The public’s misconception of “science”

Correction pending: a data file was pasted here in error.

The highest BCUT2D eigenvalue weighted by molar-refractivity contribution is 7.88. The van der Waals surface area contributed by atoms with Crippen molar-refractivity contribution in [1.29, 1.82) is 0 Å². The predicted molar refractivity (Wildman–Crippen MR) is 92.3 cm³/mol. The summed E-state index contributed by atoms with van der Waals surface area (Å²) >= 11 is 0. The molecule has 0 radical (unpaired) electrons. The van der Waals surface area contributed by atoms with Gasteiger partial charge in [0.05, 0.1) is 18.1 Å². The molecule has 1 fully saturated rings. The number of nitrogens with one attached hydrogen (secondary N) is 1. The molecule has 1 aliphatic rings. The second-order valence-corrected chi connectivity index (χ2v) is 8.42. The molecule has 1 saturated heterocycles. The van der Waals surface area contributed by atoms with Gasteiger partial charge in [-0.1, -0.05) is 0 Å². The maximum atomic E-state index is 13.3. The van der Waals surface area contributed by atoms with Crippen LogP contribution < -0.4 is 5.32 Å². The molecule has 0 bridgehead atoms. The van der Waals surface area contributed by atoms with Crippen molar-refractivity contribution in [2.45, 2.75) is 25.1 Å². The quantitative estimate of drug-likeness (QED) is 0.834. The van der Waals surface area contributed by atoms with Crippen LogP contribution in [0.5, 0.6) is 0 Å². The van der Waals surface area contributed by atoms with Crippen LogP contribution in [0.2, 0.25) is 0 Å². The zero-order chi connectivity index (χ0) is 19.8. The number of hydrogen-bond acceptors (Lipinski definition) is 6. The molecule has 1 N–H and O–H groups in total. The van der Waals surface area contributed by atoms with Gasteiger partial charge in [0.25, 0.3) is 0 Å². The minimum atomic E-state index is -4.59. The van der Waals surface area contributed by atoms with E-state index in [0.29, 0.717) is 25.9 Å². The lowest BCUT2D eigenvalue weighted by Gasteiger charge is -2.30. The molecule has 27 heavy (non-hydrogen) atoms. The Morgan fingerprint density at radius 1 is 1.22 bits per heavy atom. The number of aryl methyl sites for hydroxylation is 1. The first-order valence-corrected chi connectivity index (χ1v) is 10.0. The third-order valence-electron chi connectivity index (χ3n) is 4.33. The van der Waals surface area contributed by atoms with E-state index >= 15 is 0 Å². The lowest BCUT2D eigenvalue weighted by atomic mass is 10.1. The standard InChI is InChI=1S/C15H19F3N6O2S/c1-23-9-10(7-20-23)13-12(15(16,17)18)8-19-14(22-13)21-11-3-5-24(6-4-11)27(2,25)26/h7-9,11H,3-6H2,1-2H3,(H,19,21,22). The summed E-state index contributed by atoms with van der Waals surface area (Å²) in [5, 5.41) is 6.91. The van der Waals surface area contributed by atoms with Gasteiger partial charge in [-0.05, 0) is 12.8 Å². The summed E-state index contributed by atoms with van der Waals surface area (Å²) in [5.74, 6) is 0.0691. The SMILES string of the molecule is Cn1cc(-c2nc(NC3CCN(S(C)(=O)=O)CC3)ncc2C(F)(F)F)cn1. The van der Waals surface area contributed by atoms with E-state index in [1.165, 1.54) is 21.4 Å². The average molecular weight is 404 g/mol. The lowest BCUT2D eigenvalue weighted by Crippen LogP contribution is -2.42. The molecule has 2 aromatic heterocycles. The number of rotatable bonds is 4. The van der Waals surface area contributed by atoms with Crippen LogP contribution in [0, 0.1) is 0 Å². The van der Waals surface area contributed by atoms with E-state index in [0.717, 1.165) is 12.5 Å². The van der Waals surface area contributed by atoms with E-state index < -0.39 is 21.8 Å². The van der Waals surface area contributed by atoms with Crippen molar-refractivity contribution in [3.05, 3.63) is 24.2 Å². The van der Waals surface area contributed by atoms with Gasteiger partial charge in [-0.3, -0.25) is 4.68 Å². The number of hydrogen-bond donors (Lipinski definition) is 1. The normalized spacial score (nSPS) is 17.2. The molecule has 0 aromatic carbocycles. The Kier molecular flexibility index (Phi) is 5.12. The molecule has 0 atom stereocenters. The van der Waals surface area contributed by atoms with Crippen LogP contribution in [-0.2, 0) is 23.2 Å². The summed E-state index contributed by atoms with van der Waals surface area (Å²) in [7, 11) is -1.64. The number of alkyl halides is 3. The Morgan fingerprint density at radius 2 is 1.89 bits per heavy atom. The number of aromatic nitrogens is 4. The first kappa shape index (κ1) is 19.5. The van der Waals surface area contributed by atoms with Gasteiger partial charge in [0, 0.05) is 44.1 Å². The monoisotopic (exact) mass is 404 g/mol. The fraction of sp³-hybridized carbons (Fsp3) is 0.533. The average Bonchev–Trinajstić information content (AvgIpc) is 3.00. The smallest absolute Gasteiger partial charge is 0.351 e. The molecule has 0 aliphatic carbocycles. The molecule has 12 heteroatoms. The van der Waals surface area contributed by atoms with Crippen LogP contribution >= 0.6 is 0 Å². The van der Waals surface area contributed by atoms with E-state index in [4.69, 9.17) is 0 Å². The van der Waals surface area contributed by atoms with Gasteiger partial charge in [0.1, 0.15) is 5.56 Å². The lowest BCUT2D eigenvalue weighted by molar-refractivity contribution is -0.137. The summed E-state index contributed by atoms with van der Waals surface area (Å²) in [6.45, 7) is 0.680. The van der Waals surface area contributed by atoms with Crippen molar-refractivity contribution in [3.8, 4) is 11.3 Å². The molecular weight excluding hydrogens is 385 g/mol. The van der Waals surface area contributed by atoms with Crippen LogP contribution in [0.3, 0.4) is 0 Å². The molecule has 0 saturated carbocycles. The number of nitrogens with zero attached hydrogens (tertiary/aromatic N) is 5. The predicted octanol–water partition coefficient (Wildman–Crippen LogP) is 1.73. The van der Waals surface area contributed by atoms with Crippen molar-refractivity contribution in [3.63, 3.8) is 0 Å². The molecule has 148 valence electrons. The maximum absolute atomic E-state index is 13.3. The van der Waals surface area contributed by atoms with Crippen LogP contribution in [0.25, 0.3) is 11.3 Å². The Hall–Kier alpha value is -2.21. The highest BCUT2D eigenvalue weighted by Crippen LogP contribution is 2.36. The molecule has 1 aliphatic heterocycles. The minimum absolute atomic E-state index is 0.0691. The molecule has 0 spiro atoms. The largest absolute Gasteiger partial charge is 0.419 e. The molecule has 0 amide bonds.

One thing was abundantly clear from responses to my letter: the general public still does not understand that “science” is fundamentally a habit of mind and method—not a microbe in a dish, or a shadow on a CT scan. Recently, the British Science Council spent a full year developing a definition of “science.” Their conclusion was radically insightful: “Science is the pursuit of knowledge and understanding of the natural and social world following a systematic methodology based on evidence.”12 Specifically, science entails careful and systematic observation; hypothesis-formation; and repeated testing of one’s hypothesis, using empirical methods. In this sense, there is no question that psychiatry and psychology are sciences—though they are also more than that.